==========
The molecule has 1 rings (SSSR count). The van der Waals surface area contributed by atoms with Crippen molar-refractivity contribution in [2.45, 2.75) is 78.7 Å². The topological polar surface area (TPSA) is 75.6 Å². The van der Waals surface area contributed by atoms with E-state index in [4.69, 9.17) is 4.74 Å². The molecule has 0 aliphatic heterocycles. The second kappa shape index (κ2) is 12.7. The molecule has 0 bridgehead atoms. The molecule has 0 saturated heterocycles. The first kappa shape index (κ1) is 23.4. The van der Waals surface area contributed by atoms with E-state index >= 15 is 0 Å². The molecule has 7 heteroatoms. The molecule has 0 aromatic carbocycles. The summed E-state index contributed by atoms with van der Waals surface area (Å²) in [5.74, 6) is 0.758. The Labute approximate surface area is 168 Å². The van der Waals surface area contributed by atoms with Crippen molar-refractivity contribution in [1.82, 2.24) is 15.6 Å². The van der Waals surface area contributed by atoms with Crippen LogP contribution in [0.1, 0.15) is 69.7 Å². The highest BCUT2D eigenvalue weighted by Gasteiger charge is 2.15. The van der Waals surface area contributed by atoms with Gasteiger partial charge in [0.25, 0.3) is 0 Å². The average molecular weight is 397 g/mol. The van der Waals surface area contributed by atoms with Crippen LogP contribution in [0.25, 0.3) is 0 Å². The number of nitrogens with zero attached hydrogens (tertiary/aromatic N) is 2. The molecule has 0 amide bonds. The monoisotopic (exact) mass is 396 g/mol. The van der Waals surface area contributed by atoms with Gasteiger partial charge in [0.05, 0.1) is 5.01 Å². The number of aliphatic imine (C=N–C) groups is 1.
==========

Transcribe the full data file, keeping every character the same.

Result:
The molecule has 1 rings (SSSR count). The van der Waals surface area contributed by atoms with Crippen molar-refractivity contribution in [2.45, 2.75) is 78.7 Å². The topological polar surface area (TPSA) is 75.6 Å². The van der Waals surface area contributed by atoms with E-state index in [4.69, 9.17) is 4.74 Å². The molecule has 0 aliphatic heterocycles. The second kappa shape index (κ2) is 12.7. The molecule has 0 bridgehead atoms. The molecule has 0 saturated heterocycles. The first kappa shape index (κ1) is 23.4. The van der Waals surface area contributed by atoms with E-state index >= 15 is 0 Å². The molecule has 7 heteroatoms. The molecule has 0 aromatic carbocycles. The summed E-state index contributed by atoms with van der Waals surface area (Å²) in [5.74, 6) is 0.758. The Labute approximate surface area is 168 Å². The van der Waals surface area contributed by atoms with Crippen molar-refractivity contribution in [1.82, 2.24) is 15.6 Å². The van der Waals surface area contributed by atoms with Crippen LogP contribution in [0.1, 0.15) is 69.7 Å². The highest BCUT2D eigenvalue weighted by Gasteiger charge is 2.15. The van der Waals surface area contributed by atoms with Gasteiger partial charge in [0.25, 0.3) is 0 Å². The average molecular weight is 397 g/mol. The van der Waals surface area contributed by atoms with Crippen LogP contribution in [0.25, 0.3) is 0 Å². The number of nitrogens with zero attached hydrogens (tertiary/aromatic N) is 2. The molecule has 0 amide bonds. The monoisotopic (exact) mass is 396 g/mol. The van der Waals surface area contributed by atoms with Gasteiger partial charge in [0.05, 0.1) is 5.01 Å². The number of aliphatic imine (C=N–C) groups is 1.